Taking Back Power and Culture in the Digital Age
Email this review


A filmmaker turns her high-powered intellect not just on the Internet and its effect on our lives, but also on the sociological and economic forces that bend and shape it.

Writer, director, documentary filmmaker, sometime philosopher, political activist and self-described troublemaker—not bad for Taylor, who was unschooled until she was 13 years old and has since become one of the more incisive voices among the multitudes delivering their visions of what the Internet is and might become. In her loquacious but well-defined examination of media culture, the author describes her conversations with a wide range of enthusiasts and doubters, ranging from jazz musicians to economists. She finds that, as opposed to the Kickstarter-fueled utopia that some hugely popular creators predict, when examined en masse, the Web tends to exhibit what Taylor deems a surprising tendency toward monopoly, bent by many of the same problems that have nearly destroyed traditional broadcast media and decimated newspapers. To be fair, she also sees this as an era of adaptation rather than extinction, and she asks the hard questions that often go unanswered—e.g., “Do social media nurture community or intensify our isolation, expand our intellectual faculties or wither our capacity for reflection, make us better citizens or more efficient consumers? Have we become a nation of skimmers, staying in the shallows of incessant stimulation, or are we evolving into expert synthesizers and multitaskers, smarter than ever before? Are those who lose their jobs due to technological change deserving of our sympathy or scorn (‘adapt or die,’ as the saying goes)? Is that utopia on the horizon or dystopia around the bend?” It’s a difficult book to encapsulate simply, one that delves deep into the philosophical nature of people, the complexities of desire, the economics of advertising, the productive chaos of open systems and the value of content in a limitless universe.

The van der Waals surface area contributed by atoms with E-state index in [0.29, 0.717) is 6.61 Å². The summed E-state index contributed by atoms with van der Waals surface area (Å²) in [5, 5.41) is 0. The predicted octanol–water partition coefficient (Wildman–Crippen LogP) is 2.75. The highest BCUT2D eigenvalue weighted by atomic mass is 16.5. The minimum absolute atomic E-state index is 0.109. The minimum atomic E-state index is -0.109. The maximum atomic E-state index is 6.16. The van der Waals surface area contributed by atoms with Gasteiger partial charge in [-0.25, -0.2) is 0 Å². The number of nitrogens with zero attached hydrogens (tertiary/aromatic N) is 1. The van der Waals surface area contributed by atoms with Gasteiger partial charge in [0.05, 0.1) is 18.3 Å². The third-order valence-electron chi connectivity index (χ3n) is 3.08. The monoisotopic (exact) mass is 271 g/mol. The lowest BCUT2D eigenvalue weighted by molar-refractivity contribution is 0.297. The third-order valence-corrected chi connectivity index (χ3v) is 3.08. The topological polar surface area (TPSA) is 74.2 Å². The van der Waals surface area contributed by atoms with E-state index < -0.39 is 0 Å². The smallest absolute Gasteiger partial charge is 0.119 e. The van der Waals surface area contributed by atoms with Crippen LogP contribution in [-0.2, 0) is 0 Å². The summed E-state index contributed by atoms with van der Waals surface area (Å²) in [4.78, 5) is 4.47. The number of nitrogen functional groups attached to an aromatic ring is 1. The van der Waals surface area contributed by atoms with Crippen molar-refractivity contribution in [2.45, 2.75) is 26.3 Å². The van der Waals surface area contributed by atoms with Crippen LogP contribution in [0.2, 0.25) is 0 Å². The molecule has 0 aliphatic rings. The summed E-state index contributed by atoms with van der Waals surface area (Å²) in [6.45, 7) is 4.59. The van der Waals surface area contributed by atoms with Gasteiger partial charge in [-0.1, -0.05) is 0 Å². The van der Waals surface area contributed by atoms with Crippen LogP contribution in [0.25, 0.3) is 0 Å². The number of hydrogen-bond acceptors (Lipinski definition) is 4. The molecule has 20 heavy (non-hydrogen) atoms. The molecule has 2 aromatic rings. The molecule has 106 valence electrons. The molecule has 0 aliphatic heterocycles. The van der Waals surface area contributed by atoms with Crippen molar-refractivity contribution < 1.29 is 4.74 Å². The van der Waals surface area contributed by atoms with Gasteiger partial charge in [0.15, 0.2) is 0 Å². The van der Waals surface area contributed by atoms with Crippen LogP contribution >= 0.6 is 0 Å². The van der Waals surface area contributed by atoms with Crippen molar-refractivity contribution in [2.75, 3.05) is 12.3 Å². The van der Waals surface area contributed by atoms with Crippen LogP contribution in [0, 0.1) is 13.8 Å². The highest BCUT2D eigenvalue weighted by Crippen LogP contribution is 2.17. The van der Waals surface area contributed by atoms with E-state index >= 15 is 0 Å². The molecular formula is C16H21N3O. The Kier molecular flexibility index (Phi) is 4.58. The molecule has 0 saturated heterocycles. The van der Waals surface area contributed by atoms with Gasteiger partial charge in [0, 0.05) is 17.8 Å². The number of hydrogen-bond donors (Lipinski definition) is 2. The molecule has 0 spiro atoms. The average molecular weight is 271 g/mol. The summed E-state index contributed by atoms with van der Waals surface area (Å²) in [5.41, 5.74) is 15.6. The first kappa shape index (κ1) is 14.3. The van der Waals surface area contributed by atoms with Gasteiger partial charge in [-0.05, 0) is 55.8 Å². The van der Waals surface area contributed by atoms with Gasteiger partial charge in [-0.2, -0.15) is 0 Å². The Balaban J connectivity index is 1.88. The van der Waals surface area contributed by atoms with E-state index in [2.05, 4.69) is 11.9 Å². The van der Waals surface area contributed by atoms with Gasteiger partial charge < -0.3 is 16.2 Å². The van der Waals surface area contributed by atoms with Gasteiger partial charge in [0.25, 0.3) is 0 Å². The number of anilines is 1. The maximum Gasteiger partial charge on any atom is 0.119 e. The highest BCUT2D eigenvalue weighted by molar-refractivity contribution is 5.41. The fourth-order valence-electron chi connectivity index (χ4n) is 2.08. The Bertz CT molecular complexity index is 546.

Not to be skimmed. A cogent and genuine argument for the true democratization of online culture.

Pub Date: April 15th, 2014
ISBN: 978-0-8050-9356-8
Page count: 288pp
Publisher: Metropolitan/Henry Holt
Review Posted Online:
Kirkus Reviews Issue: March 15th, 2014


NonfictionNOW I KNOW WHO MY COMRADES ARE by Emily Parker
by Emily Parker
NonfictionCONSENT OF THE NETWORKED by Rebecca MacKinnon
by Rebecca MacKinnon
NonfictionTHE ARTIST'S COMPASS by Rachel S. Moore
by Rachel S. Moore